Many citizens believe that the SUP, in the hands of the city, has had a preventive effect on the ability of MAA (the Mount Ashland Association or MASA, the Mount Ashland Ski Association) to proceed with the expansion into our watershed, in that there are certain donors with deep pockets who are unwilling to contribute large amounts of money so long as the city of Ashland is involved.  This idea came directly from an MAA board member a year ago.  If its true, and it makes sense to me for reasons I’ll explain below, then transferring the SUP would remove this impediment to development in our watershed, or even the sale of the property.  I believe this concern is why there’s been so much hand wringing about the SUP for so long.

If we were talking about the lease, the courts have clearly come down on the side of MAA having a lease that allows them to do what they want to do, so long as it is approved by the owner of the land, the Forest Service.  MAA sued the city of Ashland for meddling in their management, even though the meddling consisted only of the city trying to get specific answers to address specific concerns regarding the impact of development on our watershed. As a result of the negative interaction between the city and MAA, for whatever reason, and some say it’s the SUP, we now have an uncomfortable and potentially hazardous relationship.

If we were talking about the expansion, the only issue before the Council would be whether the expansion threatens the well being of the town by damaging the watershed.   A threat means the potential to do harm.   If the city believes there is a credible threat to the watershed, then the proper venue to stop MAA is  either in the courts, or in direct dialog with MAA and the USFS.

Maybe I’m wrong about this, but it appears to me that the MAA has shown little willingness or ability for real dialog.  I don’t know about the USFS.   I do believe that protecting watersheds is considered of great importance to our social well being.  I do know that the EPA in the original EIS said this expansion was a bad idea.  As far as I can tell, there’s really nothing in the updated EIS that addresses the EPA’s concern, other than the inclusion of the EPA document, as in, “Noted. Next?”  That’s frustrating.  It doesn’t even qualify as vague.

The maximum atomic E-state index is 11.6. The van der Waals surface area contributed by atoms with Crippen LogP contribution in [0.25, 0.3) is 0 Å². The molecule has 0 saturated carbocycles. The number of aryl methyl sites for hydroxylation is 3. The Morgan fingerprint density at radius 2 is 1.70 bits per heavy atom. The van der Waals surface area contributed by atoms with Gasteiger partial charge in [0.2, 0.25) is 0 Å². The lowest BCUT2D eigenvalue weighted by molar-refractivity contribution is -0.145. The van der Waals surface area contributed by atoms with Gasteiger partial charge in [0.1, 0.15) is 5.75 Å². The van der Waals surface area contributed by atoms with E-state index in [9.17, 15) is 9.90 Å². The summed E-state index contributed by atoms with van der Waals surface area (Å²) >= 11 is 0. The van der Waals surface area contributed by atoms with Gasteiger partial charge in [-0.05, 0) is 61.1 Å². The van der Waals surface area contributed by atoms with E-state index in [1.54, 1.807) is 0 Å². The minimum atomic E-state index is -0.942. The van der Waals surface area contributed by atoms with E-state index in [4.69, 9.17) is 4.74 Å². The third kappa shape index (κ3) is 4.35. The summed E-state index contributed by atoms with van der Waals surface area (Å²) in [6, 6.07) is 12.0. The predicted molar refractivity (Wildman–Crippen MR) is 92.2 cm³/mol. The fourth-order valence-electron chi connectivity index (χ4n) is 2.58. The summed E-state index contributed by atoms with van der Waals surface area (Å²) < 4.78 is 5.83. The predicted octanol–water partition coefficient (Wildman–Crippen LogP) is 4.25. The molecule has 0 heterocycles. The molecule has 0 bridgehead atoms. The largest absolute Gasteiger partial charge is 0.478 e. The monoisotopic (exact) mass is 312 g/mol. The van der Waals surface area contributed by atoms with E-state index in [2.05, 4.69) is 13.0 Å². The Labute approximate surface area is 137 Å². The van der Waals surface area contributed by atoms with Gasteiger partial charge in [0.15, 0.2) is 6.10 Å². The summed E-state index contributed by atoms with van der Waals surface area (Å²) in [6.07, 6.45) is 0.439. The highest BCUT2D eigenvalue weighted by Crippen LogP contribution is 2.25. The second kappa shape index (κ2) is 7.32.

But the issue here isn’t the lease or the expansion.  It’s who should possess the SUP?   Clearly, it’s a valuable document, prized by opponents of expansion and advocates as well.

Perhaps, since the SUP is a document that MAA desires, and they have said that having it slows down their fund raising, then it’s more likely that this conflict can be resolved by dialog if the SUP remains in the hands of the city.  On the other hand, turning it over to them takes away from the city any chance of learning more about the ecological and economic impact of the development through dialog.  Then all we’re left with is to deal with the consequences.  Giving them the SUP might also allow them to sell the ski area, bring in another operator with less concern for the community and without the agreement of the city.  If MAA fails, the Forest Service could then appoint the new operator without our input.  In either case, the city is removed.  To what advantage? Removing ourselves from the conversation makes no sense.

Framing the Case I’m About To Make

Consider the world we live in.  All too often, ignorance trumps intelligence.  Too many people are backing into the future, and have no real regard for it.  Sustainability is considered too lofty and abstract a concept.  Decisions are made based on short term thinking and profits alone. There’s a lack of respect for critical thinking and consequences.  Teenagers sit on our streets smoking and panhandling,  their lives lacking in meaning, opportunity and example.   Adults are tossing back Egg McMuffins like pelicans swallowing fish while wondering at the ballooning cost of healthcare and insurance.  On almost every issue,  national policy serves the few at the expense of the many, and politicians seem tone deaf and irresponsible.